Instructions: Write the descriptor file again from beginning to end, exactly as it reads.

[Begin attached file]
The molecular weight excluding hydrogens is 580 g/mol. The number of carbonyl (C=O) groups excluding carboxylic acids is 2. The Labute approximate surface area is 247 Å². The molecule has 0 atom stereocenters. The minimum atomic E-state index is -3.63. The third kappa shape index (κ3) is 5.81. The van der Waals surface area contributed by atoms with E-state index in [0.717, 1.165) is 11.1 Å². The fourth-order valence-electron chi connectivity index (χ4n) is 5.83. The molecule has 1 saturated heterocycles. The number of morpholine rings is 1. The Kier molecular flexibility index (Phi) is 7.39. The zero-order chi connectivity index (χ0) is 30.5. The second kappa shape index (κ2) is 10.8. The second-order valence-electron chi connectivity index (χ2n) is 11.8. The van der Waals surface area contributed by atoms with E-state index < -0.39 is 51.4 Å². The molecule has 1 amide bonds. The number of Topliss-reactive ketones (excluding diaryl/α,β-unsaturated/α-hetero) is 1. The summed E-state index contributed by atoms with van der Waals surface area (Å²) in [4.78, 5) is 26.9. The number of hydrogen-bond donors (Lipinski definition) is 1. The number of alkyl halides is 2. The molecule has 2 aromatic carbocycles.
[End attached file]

The molecular weight excluding hydrogens is 580 g/mol. The number of carbonyl (C=O) groups excluding carboxylic acids is 2. The Labute approximate surface area is 247 Å². The molecule has 0 atom stereocenters. The minimum atomic E-state index is -3.63. The third kappa shape index (κ3) is 5.81. The van der Waals surface area contributed by atoms with E-state index in [0.717, 1.165) is 11.1 Å². The fourth-order valence-electron chi connectivity index (χ4n) is 5.83. The molecule has 1 saturated heterocycles. The number of morpholine rings is 1. The Kier molecular flexibility index (Phi) is 7.39. The zero-order chi connectivity index (χ0) is 30.5. The second kappa shape index (κ2) is 10.8. The second-order valence-electron chi connectivity index (χ2n) is 11.8. The van der Waals surface area contributed by atoms with E-state index < -0.39 is 51.4 Å². The molecule has 1 amide bonds. The number of Topliss-reactive ketones (excluding diaryl/α,β-unsaturated/α-hetero) is 1. The summed E-state index contributed by atoms with van der Waals surface area (Å²) in [4.78, 5) is 26.9. The number of hydrogen-bond donors (Lipinski definition) is 1. The number of alkyl halides is 2. The molecule has 2 aromatic carbocycles.